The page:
COA probes Pharmally pandemic contracts

The Commission on Audit (COA) will take a closer look at the biggest winner of the government's pandemic contracts – a young and small company called Pharmally Pharmaceutical Corporation with so far P10 billion worth of deals, and whose major shareholder is wanted for stock manipulation in Taiwan.

"Because of the news that has come out, and some of these allegations, the area would be under the resident auditor of PS-DBM. Those concerns, these issues that we've been seeing, the resident auditor has taken note and it's already being looked at," said COA Chairman Michael Aguinaldo during their agency's budget hearing at the House of Representatives on Friday, September 3.

Aguinaldo told House Deputy Speaker Rufus Rodriguez that resident auditor could come up with a report of their examination.

"We'll ask the resident auditor to come up with their own study. It's hard to commit an exact period, but maybe a month would be a reasonable time," said Aguinaldo.

PS-DBM is the Procurement Service of the Department of Budget and Management (DBM), which awarded most of the pandemic contracts to Pharmally. It is the government's biggest procuring agency for COVID-19.

The 2020 audit report of the PS-DBM flagged expensive face masks and face shields, including three purchase orders with Pharmally in April 2020. The main observation was that the PS-DBM bought them at such high prices that it then had difficulty selling it to the agencies.

By the time PS-DBM received the supplies, market prices already dropped. Pharmally's face masks at the time went for as high as P27.72 per piece.

"It was an inventory issue, so the recommendations had to with that.... But I think the auditors are looking at some of these issues that had been raised in the Senate hearing," said Aguinaldo.

Eligibility

Rappler's previous investigations cited regulatory documents that showed Pharmally was only incorporated in September 2019, with a paid-up capital of only P625,000.

It didn't have any activity in 2019 except pay taxes and licenses, but in 2020, it was able to bag P7.9 billion in deals that year alone despite it not meeting the procurement law's requirement for a certain financial capacity.

Philippine procurement law requires what is called net financial contracting capacity (NFCC) that is worth the budget of the contract. Another is Single Largest Completed Contract (SLCC) worth half the budget of the contract.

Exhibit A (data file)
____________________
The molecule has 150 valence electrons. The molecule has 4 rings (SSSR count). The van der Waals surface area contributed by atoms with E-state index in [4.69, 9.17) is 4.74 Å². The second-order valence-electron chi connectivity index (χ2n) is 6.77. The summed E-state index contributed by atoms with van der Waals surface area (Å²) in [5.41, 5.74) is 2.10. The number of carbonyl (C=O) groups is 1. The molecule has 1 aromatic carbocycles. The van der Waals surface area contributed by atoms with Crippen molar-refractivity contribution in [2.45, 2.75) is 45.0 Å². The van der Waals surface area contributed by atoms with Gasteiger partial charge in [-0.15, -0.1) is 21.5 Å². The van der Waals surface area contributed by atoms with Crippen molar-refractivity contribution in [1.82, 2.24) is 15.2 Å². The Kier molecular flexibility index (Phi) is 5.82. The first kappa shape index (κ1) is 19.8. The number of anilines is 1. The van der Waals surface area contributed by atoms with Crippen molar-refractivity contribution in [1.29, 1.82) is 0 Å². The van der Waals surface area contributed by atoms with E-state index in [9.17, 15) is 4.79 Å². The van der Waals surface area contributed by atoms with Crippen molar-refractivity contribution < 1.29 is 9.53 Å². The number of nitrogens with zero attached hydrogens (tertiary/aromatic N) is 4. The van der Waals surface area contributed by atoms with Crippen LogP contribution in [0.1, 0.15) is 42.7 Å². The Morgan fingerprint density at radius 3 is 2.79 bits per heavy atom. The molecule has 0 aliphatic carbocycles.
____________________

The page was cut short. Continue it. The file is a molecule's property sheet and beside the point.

Pharmally's P625,000 capital is nowhere near the required NFCC or SLCC for any of the single contract it bagged in 2020.

It turned out, too, that its co-owner was a businessman who, like his father, was wanted in Taiwan for financial fraud. The father is connected to President Rodrigo Duterte's former economic adviser Michael Yang.

Duterte's Bayanihan 1 and 2 laws also allowed agencies to undertake emergency procurements without public bidding.

Speaking on another issue of alleged overpricing in local government, Aguinaldo said basic issues of eligibility are not waived even in emergency procurements.

"The Bayanihan Act itself allows the President to skirt RA 9184 (Procurement Law) altogether, but to be fair to the President and the DBM, they applied the rules on emergency procurement which means that some of the basic rules still apply," said Aguinaldo.

"I would think that [legal, financial and technical qualifications] would still be applicable even in an emergency procurement," said Aguinaldo.

The government deals propelled Pharmally to a company with barely anything in 2019, to being a company with P7 billion worth of sales in 2020, retaining P264 million in net income. That is a giant leap for any company in just a year.

Fund transfer

Senator Franklin Drilon said the original sin was that of the Department of Health (DOH) transferring funds, particularly P41 billion, to the PS-DBM to purchase these pandemic supplies.

The 2020 audit of the DOH said this transfer lacked the required memorandum of agreement (MOA).

Both DBM and DOH said in previous Senate hearings that because masks were already declared common use supplies and equipment (CSEs) – the items under jurisdiction of PS-DBM – then no MOA was needed.

Rodriguez insisted the DOH should have done the procurement on their own because they had the expertise.

"The auditors' point of view is, if the CSEs are in stock, then you don't need a MOA because you're buying. But if they're not yet in stock, you're basically asking PS-DBM to buy it for you, in which case you should have a contract," said Aguinaldo.

Aguinaldo said the DOH had conceded that a MOA was needed.

"Hindi na nila kino-contest 'yun. Gumagawa na sila, o gumawa na ata sila ng MOA to at least document it," said Aguinaldo. (They're not contesting it anymore. They're doing, or they have already done, a MOA to at least document it).

Rappler.com

Lian Buan

Lian Buan covers justice and corruption for Rappler. She is interested in decisions, pleadings, audits, contracts, and other documents that establish a trail. If you have leads, email lian.buan@rappler.com or tweet @lianbuan.

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